2 Sets, 8-12 Reps, 15-30 seconds of rest

1a) Single Leg Squats (Weighted/Body weight)

1b) Single Leg Box Jumps (12-24”)

 

2a) Stability Ball Single Leg Hamstring curls

2b) Backward lunges

 

3a) Single Arm (dumbbell/kettle bell/Resistance band) Chest Press

3b) Single Arm Bend over row

 

4) Single Arm Bicep curl to shoulder press to flexion of elbow (set up for) tricep extension overhead then return to start position for bicep curl. (To increase difficulty and work on balance stand on the opposite leg of the exercising arm)

 

*a) and b) denotes superset where you do exercise Xa) then do Xb) immediately following before you rest.

**some of the videos demonstrate the movements with both legs or arms, still conduct with single leg or single arm as noted

Core work could be added, such as:

2 sets:

Stability Ball pass (from hand to feet)- 15-20 passes

Weighted Russian Twists– 15-20 reps

Stability Ball Roll out – 15-20 reps

The training in your sport is most important during your competition phase “in season”. Your focus is on technique and race intensity efforts. These sport specific workouts should take priority as well as your recovery from those primary workouts (S/B/R). During this time use resistance training to supplement your training regiment to help met your training goals and objectives.

 

Training hard today makes tomorrow easier!

 

Coach Nate

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Training for Heat?

Training for Heat? In early spring…

Today, during my run here in Minnesota, I realized how enjoyable running in 25 degrees felt.  Didn’t need extra layers or mittens to maintain body heat for a short 6 mile run. This then sparked my thoughts on training for events in warmer climates.  Since most of us in the Midwest have endured many days below zero and even others around the country experiencing an unusually cold winter, many of us have a spring race that is in a warmer climate.  Many athletes make plans for races in California, Texas, etc. where temps will be in the 70s-80s°. Even with cooler temps you can make the necessary physiological adaptions to heat when you can’t train in the climate you are racing in.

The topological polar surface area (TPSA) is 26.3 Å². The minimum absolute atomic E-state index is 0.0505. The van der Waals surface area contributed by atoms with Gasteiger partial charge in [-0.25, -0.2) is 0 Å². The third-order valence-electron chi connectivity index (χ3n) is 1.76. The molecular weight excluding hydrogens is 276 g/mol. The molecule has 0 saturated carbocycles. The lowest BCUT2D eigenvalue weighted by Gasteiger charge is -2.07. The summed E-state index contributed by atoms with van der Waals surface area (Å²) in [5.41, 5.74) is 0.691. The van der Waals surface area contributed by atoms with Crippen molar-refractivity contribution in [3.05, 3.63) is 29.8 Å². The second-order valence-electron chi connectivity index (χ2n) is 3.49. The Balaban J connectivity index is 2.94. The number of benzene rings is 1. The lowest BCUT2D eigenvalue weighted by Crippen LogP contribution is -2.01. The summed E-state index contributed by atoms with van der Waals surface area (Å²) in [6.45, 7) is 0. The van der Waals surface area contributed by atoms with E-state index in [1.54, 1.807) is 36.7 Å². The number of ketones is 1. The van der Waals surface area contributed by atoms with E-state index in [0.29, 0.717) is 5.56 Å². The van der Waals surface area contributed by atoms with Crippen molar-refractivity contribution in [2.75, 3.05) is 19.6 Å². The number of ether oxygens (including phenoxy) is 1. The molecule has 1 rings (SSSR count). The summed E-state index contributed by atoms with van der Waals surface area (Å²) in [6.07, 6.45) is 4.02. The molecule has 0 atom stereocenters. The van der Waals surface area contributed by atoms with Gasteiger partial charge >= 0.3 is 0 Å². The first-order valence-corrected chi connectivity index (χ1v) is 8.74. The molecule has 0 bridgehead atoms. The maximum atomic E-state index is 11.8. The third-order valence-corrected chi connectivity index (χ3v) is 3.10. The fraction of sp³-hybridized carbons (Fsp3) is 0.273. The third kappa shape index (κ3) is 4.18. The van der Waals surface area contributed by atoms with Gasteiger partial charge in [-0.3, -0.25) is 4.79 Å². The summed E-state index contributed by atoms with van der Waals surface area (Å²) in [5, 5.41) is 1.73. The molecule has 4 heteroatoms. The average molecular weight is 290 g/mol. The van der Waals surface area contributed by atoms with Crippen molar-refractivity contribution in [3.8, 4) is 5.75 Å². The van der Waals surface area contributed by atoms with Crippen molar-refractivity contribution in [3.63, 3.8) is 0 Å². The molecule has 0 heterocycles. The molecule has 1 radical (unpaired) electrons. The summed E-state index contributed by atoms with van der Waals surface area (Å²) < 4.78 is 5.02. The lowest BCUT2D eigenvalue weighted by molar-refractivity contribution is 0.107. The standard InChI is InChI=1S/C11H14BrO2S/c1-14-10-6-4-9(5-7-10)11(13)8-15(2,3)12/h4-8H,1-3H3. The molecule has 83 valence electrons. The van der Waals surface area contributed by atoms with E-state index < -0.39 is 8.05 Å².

The easiest way to prepare and make the physiological adaptations is with natural acclimatization, which can usually be done in about 10 days.  Here are some simple strategies to prepare for warm climate race.

Time of Day:

As like many others, my weekly workouts take place in the early morning or later in the evenings, usually when the temps are at there coolest.  A strategy while using the current high temperature of your climate is to plan your workouts during the high temp for the day.  This may mean moving your work out to over your lunch break, which could be a 20-30 degrees difference for you.

Train indoors:

Sometime being indoors is the best way to regulate the temperature in which you are training.  For some (me) this is a hard concept to accept after a winter full of treadmill sessions and indoor trainer rides but most gyms and basements are around normally around 65 degrees.  This gives you a consistent regulated training climate.

Layer the clothing:

With spring slowly approaching you may not see temperatures much above 50 degrees or not getting the effect of Texas heat on the trainer in the basement so now what? Time to add the clothing layers.  The key is gradually layered clothing to fit the climate you are going to race in.  The clothing you want to use is cotton such as: long sleeve t-shirts, sweat shirts, sweat pants, stocking cap, etc. This aids in keeping body heat from escaping.  Tech clothing is designed to allow body heat to escape so using cotton is more beneficial for this application.